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The annual January the 10th voodoo festival held in Benin has been restricted due to the ongoing Coronavirus pandemic. Though Benin never officially went into lockdown, it has been affected by the pandemic with 3,300 confirmed cases and only 44 deaths .The Beninese government have implemented restrictions on large gatherings and limited flights into the country meaning fewer tourists and devotees attended Benin’s annual Vodun festival than usual on Sunday.

This saddened a lot of people including intrigued tourists as the Voodoo festival is a cultural event celebrating the traditional religion, beliefs and practices that dates back centuries. Voodoo is a religion born in this West African, practiced in Benin, Ghana, Togo and Nigeria country and built around the forces of nature and the link with ancestors whose representations can be objects or natural elements, Voodoo or Vodun as it is locally refereed, has around tens of millions of practitioners. Infact the religion can be traced all the way to the African diaspora in countries such as Haiti, the Dominican Republic, Cuba, Brazil, Puerto Rico and America. where this is a common religion there. Some people even call it new years day in benin.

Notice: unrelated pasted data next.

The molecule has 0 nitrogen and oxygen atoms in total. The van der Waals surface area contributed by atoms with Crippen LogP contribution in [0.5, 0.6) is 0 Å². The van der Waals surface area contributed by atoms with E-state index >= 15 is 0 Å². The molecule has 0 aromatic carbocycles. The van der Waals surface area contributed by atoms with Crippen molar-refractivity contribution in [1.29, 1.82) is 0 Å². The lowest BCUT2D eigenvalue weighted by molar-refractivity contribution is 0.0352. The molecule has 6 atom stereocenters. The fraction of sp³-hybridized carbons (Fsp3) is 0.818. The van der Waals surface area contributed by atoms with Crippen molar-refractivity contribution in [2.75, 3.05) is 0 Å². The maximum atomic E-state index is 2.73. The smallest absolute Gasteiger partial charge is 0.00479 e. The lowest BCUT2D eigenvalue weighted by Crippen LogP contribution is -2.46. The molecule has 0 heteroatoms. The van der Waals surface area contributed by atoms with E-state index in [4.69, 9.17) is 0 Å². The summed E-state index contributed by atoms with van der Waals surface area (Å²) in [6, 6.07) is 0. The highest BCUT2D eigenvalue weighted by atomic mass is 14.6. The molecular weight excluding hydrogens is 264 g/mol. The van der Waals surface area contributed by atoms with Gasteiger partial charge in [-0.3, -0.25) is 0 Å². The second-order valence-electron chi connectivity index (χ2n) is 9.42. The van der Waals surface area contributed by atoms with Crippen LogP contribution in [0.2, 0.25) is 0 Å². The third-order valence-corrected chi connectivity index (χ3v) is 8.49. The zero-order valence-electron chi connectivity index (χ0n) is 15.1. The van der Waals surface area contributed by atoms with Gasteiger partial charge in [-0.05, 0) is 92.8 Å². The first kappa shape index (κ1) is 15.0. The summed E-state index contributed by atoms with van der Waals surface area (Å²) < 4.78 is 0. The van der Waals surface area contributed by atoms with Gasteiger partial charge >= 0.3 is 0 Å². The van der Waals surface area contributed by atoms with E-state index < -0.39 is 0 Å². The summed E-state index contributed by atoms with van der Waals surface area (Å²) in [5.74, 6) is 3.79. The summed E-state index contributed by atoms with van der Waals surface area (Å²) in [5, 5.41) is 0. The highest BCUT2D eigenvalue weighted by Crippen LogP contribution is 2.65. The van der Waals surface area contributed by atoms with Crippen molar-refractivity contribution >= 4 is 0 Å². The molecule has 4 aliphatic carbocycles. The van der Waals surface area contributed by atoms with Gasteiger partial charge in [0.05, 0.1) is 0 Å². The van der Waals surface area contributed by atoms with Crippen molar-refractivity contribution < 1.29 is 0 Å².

Voodoo priest Christophe Kanankin Gbedohoui, shared his views on this years festival saying “We used to gather and celebrate with pomp and circumstance on January 10th. But with the Covid-19, we stayed in our convent and reduced the number to avoid its spread. We pray that it will stay away from us forever.”

January 10th has been an annual public holiday since 1998 by President Mathieu Kerekou to celebrate this expression of spirituality in the country with deities of Voodoo or Vodoun receive tributes and offerings from believers.

However this year large gathering were restricted and celebrations were significantly scaled-down in the capital Porto-Novo, Cotonou and on Grand Popo beach.

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    Adeola is a world traveller and influencer focusing her area of travel on the continent of Africa, being her passion at her core. The aspiring writer wants to use her story to educate those about what different African countries are really like through the gaze of a first-generation British Nigerian. Her solo travels through the continent aim to inspire others giving not only her stories but useful facts about each country.

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